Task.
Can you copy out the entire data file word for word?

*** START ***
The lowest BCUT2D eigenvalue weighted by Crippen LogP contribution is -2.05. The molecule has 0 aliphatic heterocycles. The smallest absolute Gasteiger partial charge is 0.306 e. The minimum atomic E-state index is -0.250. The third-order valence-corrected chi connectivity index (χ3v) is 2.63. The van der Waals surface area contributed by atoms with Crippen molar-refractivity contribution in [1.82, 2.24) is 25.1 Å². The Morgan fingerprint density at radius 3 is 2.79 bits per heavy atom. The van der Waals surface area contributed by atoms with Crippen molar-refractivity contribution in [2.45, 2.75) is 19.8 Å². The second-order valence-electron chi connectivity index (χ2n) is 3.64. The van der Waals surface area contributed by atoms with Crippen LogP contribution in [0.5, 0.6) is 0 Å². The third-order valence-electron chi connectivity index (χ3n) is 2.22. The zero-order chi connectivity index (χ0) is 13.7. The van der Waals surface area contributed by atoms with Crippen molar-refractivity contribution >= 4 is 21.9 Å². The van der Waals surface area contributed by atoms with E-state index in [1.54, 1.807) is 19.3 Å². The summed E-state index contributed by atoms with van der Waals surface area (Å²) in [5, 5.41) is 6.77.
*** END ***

The lowest BCUT2D eigenvalue weighted by Crippen LogP contribution is -2.05. The molecule has 0 aliphatic heterocycles. The smallest absolute Gasteiger partial charge is 0.306 e. The minimum atomic E-state index is -0.250. The third-order valence-corrected chi connectivity index (χ3v) is 2.63. The van der Waals surface area contributed by atoms with Crippen molar-refractivity contribution in [1.82, 2.24) is 25.1 Å². The Morgan fingerprint density at radius 3 is 2.79 bits per heavy atom. The van der Waals surface area contributed by atoms with Crippen molar-refractivity contribution in [2.45, 2.75) is 19.8 Å². The second-order valence-electron chi connectivity index (χ2n) is 3.64. The van der Waals surface area contributed by atoms with Crippen LogP contribution in [0.5, 0.6) is 0 Å². The third-order valence-electron chi connectivity index (χ3n) is 2.22. The zero-order chi connectivity index (χ0) is 13.7. The van der Waals surface area contributed by atoms with Crippen molar-refractivity contribution >= 4 is 21.9 Å². The van der Waals surface area contributed by atoms with E-state index in [1.54, 1.807) is 19.3 Å². The summed E-state index contributed by atoms with van der Waals surface area (Å²) in [5, 5.41) is 6.77.